14. “Isobel”, 1995
I’m going to age myself here, but in the days of AIM screen names, “Isobel” was an extremely popular moniker among my peer group, and roughly 100% of the credit for that has to go to Björk and this song. Another collaboration with the poet Sjón, it was one of the singles off Björk’s 1995 album, Post.
The gorgeous orchestral arrangements accompany a pulsing beat that carries us through this story of the title character, but this song is also part of a trilogy with “Human Behavior” off Björk’s previous album, Debut, and “Bachelorette” off her subsequent album, Homogenic. That kind of career-spanning exploration of ideas is another special part of the Björk experience.
13. “Cosmogony”, 2011
It’s kind of surprising that it took until the 2010s for Björk to write a song called “Cosmogony,” a term that refers to the science of the origins of the universe. It appears on her 2011 album Biophilia, which — you may not be surprised to learn — refers to the human desire to be connected to nature.
What I love most about this song is the way observation of the natural world — in other words, science — crashes together with storytelling and religion in a beautiful hodgepodge of meaning. When Björk sings “Heaven’s bodies whirl around me,” you believe her in both the personal sense and the cosmic one — or at least I do.
12. “Stonemilker”, 2015
I mentioned this song earlier in talking about “Black Lake,” another track off Vulnicura, Björk’s 2015 album. Characteristically, the song revolves around a person who’s trying to figure things out in ways both big and small. The speaker begins by saying she’s trying to find “our mutual coordinates,” and there’s something so moving about that — about people trying to find each other on the map in their minds.
But, of course, this song is also about trying to milk a stone — a reference, I guess, to how hard it can be sometimes to access the emotions of other people. As a set of ideas to begin an album with — this is track one, after all — you could do a lot worse.
11. “5 Years”, 1997
Recently, I found myself thinking about this song a bit when I was writing about the classic David Bowie song of the same title. If that song sets the stage for an apocalyptic, worldwide event, this one sets the stage for a much more local — but maybe no less apocalyptic — one.
Specifically, this song, which is choppy and angry and screaming, is a kind of breakup curse of a song. It’s someone telling the one they love, you will regret leaving me. The thing is, with Björk, these feelings never feel small or insincere. They feel utterly true, the way our most closely-held beliefs can feel sometimes. It seems like she’s reading this information in the world around her. It feels impossible to argue.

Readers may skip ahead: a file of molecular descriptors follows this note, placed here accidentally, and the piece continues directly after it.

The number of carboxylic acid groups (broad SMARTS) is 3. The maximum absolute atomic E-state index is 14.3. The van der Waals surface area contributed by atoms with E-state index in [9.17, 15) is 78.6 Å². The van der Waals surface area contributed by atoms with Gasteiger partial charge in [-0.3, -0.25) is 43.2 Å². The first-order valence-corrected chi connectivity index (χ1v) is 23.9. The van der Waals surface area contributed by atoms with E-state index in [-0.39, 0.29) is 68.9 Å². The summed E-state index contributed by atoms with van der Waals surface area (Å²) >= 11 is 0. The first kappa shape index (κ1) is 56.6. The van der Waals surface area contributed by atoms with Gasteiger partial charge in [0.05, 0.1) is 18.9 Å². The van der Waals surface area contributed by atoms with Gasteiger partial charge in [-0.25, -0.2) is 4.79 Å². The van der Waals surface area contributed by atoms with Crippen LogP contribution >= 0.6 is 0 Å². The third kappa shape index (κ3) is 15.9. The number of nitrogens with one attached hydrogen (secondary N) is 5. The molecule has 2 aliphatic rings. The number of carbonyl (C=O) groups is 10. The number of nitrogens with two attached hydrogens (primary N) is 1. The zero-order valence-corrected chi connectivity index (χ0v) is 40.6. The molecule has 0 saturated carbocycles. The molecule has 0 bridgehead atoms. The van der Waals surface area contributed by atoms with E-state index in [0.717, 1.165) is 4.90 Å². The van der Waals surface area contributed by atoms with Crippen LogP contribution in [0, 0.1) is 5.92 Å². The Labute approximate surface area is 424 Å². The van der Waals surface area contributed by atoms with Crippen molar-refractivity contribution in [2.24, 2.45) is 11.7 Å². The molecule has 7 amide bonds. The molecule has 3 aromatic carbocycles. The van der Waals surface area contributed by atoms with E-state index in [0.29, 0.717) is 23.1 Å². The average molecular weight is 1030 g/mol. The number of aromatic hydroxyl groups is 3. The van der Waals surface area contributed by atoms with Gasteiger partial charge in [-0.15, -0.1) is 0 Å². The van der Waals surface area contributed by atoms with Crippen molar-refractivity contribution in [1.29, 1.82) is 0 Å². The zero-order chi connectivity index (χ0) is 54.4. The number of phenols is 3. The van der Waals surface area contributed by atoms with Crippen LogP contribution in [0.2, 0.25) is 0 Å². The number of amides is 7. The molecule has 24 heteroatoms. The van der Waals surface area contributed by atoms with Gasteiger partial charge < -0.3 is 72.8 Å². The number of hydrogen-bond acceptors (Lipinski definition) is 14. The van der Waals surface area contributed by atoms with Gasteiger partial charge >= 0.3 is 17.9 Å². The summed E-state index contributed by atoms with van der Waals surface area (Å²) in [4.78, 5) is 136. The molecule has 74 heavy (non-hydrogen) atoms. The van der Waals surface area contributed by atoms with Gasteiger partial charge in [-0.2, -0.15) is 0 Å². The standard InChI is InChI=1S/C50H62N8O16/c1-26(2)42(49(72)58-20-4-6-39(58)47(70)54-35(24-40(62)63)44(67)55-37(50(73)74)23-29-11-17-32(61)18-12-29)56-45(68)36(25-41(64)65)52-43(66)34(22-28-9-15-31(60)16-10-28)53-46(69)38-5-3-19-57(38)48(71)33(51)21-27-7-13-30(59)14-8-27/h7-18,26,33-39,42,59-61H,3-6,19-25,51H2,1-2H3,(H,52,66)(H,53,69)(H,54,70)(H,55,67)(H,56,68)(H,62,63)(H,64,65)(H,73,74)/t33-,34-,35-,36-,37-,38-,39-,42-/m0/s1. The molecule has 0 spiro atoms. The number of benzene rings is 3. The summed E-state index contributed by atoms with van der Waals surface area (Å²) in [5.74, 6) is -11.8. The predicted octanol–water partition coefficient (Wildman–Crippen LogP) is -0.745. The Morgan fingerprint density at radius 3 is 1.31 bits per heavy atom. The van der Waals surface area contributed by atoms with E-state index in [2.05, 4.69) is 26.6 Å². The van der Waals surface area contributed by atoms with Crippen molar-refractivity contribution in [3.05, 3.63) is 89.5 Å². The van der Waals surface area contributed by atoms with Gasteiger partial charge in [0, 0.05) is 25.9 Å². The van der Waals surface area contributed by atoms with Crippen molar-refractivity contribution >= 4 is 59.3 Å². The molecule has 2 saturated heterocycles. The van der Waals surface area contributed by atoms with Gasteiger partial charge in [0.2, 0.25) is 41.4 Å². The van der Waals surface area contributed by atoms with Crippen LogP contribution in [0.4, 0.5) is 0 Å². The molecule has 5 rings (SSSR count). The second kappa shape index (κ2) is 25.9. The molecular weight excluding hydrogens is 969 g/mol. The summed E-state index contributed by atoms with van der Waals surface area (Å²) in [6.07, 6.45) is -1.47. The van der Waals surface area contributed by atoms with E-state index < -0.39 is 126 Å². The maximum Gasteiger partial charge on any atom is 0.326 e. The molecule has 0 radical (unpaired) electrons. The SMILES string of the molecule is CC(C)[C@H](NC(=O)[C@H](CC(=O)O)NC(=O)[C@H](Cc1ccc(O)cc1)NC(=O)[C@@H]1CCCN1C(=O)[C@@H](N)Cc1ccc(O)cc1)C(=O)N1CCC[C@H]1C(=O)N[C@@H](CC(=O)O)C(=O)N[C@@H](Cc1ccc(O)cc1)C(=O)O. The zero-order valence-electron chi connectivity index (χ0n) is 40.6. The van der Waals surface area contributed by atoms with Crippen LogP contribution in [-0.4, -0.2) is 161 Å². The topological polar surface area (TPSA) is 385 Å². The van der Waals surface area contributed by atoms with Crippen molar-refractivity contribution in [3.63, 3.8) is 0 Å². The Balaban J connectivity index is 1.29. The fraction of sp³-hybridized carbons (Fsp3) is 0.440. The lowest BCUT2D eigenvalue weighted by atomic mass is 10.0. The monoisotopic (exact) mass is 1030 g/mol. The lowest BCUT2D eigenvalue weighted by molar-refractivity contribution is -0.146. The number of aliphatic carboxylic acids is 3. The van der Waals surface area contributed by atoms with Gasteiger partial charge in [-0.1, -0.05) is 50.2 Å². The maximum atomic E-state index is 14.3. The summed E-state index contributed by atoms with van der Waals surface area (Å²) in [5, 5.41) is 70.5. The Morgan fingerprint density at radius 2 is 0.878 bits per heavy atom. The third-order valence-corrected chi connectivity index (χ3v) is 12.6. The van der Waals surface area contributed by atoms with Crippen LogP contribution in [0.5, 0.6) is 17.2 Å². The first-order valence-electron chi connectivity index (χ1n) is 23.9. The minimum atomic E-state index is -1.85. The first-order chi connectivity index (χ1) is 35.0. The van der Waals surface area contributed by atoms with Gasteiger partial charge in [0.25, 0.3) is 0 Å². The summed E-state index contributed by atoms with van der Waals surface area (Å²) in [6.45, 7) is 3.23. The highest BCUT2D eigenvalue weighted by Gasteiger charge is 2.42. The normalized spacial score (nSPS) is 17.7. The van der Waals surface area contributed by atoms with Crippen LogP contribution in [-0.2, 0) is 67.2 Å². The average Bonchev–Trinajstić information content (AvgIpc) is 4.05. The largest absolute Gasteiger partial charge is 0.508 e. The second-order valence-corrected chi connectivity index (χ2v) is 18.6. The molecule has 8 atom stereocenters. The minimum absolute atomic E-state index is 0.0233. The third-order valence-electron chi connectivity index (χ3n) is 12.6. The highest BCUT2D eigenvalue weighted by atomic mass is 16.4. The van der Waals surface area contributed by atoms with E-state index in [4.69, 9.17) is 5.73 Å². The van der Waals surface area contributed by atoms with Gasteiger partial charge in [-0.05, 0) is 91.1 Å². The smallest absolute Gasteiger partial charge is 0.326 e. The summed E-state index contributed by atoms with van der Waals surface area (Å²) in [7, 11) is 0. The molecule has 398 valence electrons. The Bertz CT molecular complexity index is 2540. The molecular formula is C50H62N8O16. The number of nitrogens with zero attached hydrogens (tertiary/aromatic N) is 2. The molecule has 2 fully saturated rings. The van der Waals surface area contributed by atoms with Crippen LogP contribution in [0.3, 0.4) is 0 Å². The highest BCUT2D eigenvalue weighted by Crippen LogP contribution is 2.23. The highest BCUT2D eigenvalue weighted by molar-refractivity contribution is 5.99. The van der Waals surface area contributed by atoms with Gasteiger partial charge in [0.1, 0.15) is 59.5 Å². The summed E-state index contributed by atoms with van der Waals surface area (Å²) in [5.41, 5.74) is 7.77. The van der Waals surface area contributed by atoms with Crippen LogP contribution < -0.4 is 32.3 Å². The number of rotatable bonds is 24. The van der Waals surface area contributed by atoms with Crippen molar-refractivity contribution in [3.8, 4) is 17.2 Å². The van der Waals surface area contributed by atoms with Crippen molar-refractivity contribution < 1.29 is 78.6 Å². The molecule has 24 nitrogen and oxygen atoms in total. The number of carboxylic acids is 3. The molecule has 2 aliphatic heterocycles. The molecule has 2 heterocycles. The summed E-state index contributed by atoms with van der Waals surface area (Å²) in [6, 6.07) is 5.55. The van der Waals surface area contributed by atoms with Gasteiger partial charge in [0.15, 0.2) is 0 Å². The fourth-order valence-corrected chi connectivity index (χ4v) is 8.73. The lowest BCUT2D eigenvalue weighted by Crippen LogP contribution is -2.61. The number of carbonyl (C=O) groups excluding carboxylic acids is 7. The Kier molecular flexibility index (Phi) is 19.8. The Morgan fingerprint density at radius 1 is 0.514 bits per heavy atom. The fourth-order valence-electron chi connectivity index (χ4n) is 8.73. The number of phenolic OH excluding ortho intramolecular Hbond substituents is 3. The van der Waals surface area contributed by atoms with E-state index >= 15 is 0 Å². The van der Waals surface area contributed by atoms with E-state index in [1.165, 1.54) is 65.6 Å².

10. “Wanderlust”, 2007
I mentioned that “Isobel” is part of a trilogy with songs from before and after it in Björk’s career; well, “Wanderlust” — a single off her 2007 album Volta — is, according to Björk, a “continuity” of the song “Hyperballad” off her 1995 album Post.
It’s also an example of the way Björk can take a kind of ambivalence and turn it into an anthem. When she sings “I have lost my origin, and I don’t want to find it again,” it feels both defiant and lost, and those are two incredibly disparate feelings to shove together. It works, and it relies almost totally on Björk’s ability to perform like nobody else can.
9. “Pagan Poetry”, 2001
“Pagan Poetry”, off Björk’s 2001 album Vespertine, is a magical song. It sounds like a music box carried out of a foggy and mysterious realm on a different planet. It’s haunted and haunting — a song that deals with all kinds of strange communication.
There’s the poetry referenced in the title, obviously, but Björk also gets into morse code, carved secrets, blueprints, handshakes and so on. And how does all this communication resolve? The background music briefly disappears, and she repeats over and over again, “I love him, I love him, I love him.” This is somehow both touching and spooky — yet another of Björk’s special dichotomies.
8. “Human Behaviour”, 1993
This is our first voyage into Björk’s 1993 album Debut on this list, but it won’t be the last. It was a huge dance hit when it came out, which is so Björk — to have a dance hit on such a sociological concept of a song title.
Maybe more than any other song on this list, it’s also a good example of Björk’s sense of humor. She begins the song, “If you ever get close to a human and human behavior, be ready, be ready to get confused.” I mean, spot the lie, am I right?
7. “Army of Me”, 1995